Voice your choice

Palash Sen hopes that meaningful music can make people question what is going on around them.— File PHOTO  

It’s always interesting to watch a music video taking on serious issues confronting society in an entertaining and fun way. At least that’s what Palash Sen’s Euphoria has tried to do with their latest music video, ‘ Halla Bol ’. It comes as a whiff of fresh air in the clutter of sad and romantic numbers showing a young man and woman lip-synching in a picturesque vale abroad.

Like his band’s video, Sen minces no words and shoots straight. “As musicians, it is our duty not just to belt out romantic or sad numbers,” he says. “Being a part of society, we need to express what people think and make a statement. Personally, for me, our foremost duty as a human being is to empathise with others and express our thoughts and feelings.” But does his outlook fit in with the present atmosphere that’s been stifled by prejudice? “Intolerance has always been there,” says Sen. “Otherwise, why did the Partition take place? Why have riots been taking place since time immemorial? I support freedom of expression and the right to speak one’s mind. One is free to criticise politicians, political parties and policies but not the country. The country comes above everything, region, party and denomination.” It seems as if his words suggest that responsible citizens ought to forsake their right to point out the wrongs. But quickly Sen corrects, “No, on the contrary, they should but that should not entail ridiculing the nation as that is what gives us an identity.”

For instance, when it comes to the recent censorship issue of Udta Punjab , Sen says he does not believe the film industry’s version. “There are too many loopholes in the story presented by the media,” he says. “Also remember there are three sides to a story: my side, your side and the truth. So none of us know what really transpired.” Having said that, he adds that ironically, the industry which cribs about censorship, fails to introspect. “Have they ever given a thought to why so many crass films are being produced depicting sex, violence and drugs? Do they spare a thought for the deteriorating lyrics and music?” Sen takes whatever is put out by the media with a pinch of salt. “Everything from political to entertainment news is allegedly paid for or planted. Who do we trust?” Then, there’s Salman Khan’s foot-in-mouth comment on rape. “What was the need to create so much hype?” questions Sen. “Did it really merit so much space? Unfortunately, a notable achievement by ISRO does not get that much of air time in our country. What is the reason for this partiality?”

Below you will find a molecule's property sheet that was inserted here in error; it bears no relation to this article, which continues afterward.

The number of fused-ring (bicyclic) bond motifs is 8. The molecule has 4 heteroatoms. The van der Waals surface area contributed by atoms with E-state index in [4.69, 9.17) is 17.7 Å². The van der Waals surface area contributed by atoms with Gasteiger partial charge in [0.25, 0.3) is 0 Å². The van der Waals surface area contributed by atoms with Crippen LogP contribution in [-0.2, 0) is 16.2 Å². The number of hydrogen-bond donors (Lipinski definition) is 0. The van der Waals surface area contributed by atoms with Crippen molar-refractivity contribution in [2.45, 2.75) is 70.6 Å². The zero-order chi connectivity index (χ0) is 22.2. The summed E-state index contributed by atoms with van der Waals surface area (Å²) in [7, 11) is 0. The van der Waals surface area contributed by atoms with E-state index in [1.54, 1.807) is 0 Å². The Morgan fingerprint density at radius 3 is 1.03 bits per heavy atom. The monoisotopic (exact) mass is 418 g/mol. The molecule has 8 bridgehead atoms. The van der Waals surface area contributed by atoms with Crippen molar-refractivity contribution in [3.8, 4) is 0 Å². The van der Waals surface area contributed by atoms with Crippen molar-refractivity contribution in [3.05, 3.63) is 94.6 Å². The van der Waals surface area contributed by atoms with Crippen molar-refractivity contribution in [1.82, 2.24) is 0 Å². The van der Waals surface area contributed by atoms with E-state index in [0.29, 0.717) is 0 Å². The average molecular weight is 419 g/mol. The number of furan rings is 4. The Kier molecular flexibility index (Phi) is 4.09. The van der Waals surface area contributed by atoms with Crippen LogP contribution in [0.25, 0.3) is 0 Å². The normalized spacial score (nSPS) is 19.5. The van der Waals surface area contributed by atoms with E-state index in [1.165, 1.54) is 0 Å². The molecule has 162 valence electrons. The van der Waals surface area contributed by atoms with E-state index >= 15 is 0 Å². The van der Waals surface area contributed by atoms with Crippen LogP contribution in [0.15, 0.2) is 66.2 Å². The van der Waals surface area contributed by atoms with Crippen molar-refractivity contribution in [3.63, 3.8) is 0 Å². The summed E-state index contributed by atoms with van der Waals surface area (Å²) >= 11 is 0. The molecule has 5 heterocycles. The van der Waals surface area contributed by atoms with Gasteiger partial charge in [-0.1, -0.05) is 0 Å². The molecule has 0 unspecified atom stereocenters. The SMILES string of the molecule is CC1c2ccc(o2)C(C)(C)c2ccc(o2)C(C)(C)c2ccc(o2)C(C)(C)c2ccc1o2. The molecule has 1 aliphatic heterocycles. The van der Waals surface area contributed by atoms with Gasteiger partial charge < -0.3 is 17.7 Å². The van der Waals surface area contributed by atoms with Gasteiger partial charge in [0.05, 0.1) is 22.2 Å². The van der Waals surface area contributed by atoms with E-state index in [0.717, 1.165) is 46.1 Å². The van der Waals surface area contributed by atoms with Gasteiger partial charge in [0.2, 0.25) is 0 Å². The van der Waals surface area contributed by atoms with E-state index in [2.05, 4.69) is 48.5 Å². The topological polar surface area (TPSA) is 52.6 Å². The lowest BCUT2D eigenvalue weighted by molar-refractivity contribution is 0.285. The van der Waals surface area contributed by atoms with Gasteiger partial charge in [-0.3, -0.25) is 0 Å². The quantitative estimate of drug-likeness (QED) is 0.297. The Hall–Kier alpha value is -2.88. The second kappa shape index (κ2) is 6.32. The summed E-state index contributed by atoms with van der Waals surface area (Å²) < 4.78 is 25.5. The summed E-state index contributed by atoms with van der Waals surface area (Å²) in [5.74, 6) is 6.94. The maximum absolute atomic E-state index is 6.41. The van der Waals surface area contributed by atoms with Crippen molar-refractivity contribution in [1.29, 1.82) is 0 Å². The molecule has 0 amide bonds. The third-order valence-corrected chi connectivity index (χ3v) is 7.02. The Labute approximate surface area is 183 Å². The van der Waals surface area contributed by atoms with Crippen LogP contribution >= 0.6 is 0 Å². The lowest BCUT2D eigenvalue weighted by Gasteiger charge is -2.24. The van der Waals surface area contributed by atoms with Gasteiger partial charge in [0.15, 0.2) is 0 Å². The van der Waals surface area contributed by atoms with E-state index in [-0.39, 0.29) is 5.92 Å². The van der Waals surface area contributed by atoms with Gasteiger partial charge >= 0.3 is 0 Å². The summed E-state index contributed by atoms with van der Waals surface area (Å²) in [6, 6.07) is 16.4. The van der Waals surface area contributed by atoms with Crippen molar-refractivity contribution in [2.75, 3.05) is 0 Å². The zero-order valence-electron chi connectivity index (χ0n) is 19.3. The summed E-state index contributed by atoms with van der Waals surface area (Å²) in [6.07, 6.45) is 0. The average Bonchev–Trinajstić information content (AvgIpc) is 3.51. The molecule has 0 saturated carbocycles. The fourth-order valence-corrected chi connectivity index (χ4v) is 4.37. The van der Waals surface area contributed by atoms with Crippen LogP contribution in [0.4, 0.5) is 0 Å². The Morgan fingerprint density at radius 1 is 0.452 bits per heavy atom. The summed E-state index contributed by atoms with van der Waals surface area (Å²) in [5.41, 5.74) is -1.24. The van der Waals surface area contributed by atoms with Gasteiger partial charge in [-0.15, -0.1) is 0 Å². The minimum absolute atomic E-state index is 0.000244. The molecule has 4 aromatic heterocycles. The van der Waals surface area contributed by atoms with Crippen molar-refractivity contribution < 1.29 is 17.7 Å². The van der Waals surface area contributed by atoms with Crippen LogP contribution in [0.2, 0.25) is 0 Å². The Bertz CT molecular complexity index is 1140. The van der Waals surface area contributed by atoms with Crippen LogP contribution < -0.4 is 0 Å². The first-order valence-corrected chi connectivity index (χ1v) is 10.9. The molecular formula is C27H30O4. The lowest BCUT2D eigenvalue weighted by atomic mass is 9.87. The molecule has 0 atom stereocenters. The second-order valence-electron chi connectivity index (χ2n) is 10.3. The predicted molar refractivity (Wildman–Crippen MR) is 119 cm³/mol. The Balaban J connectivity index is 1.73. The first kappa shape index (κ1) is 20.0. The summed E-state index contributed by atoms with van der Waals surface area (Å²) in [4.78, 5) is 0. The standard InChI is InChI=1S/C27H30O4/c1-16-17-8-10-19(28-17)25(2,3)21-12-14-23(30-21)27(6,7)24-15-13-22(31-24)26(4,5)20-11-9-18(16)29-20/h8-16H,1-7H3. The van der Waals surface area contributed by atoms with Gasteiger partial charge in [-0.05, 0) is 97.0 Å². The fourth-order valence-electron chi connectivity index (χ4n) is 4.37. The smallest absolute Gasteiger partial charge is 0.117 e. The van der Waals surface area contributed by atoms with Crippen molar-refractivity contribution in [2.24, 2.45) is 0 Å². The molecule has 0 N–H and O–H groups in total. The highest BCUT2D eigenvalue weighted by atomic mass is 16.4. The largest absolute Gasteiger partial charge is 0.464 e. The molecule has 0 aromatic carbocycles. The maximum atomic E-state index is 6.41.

As for ‘Halla Bol’, its simple lyrics by Sen and Deekshant Sahrawat set to foot-tapping music are very catchy and relatable. Sample the line: “ tharra wohi purana leke, nayi bottle mein daal (old wine in a new bottle)”, conveys what our politicians famously do every five years. Then there’s “ Zara zor se boliyo, yahan naram koi na sunta ” shows how ineffectual are words of sanity spoken softy. The reference to the ‘king of good times’ declaring himself to be pauper is very obvious to the businessmen who have landed several banks in bad debts. There’s tongue-in-cheek humour too. Take for instance, the segment where ‘Breaking News’ appears to be Sunny Deol losing 1 kg weight while another accuses Sen of being sexy and pleading guilty.

Sparing none, the video also takes on politicians, who irrespective of the treatment meted out, continue to indulge in corruption, nepotism and muscle power. It’s equally harsh on the media, it makes fun of news anchors, blowing up non-issues and converting them into national headlines.

Well, this is an era where self-promotion and marketing are essential for success. “Yes, and that is why I want to impress quiet people who do not profess to [lean] left or right to open up. This song is an anthem for this meek populace.” That is why one sees Sen hard selling a megaphone in the video. But will the meek not inherit the earth? Pat comes Sen’s reply, “Yes, provided ignoring all the rhetoric, they search their soul, speak up and launch ‘Halla Bol’.”

The singer isn’t expecting change overnight, but does hope that meaningful music can wake and shake up people and make them question what is going on around them. “Quit accepting whatever is dished out and voice your choices,” he says. “Why should one accept bad films and songs, corrupt politicians and decisions favouring vested interests, diktats of religious heads and businessmen who swindle the country? We need to shed the ‘ chalta hai ’ attitude and don the ‘ nahin chale ga ’ one.”

Why should one accept bad films and songs, corrupt politicians and decisions favouring vested interests, diktats of religious heads and businessmen who swindle the country?

Palash Sen

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Printable version | Feb 25, 2021 8:40:10 PM |

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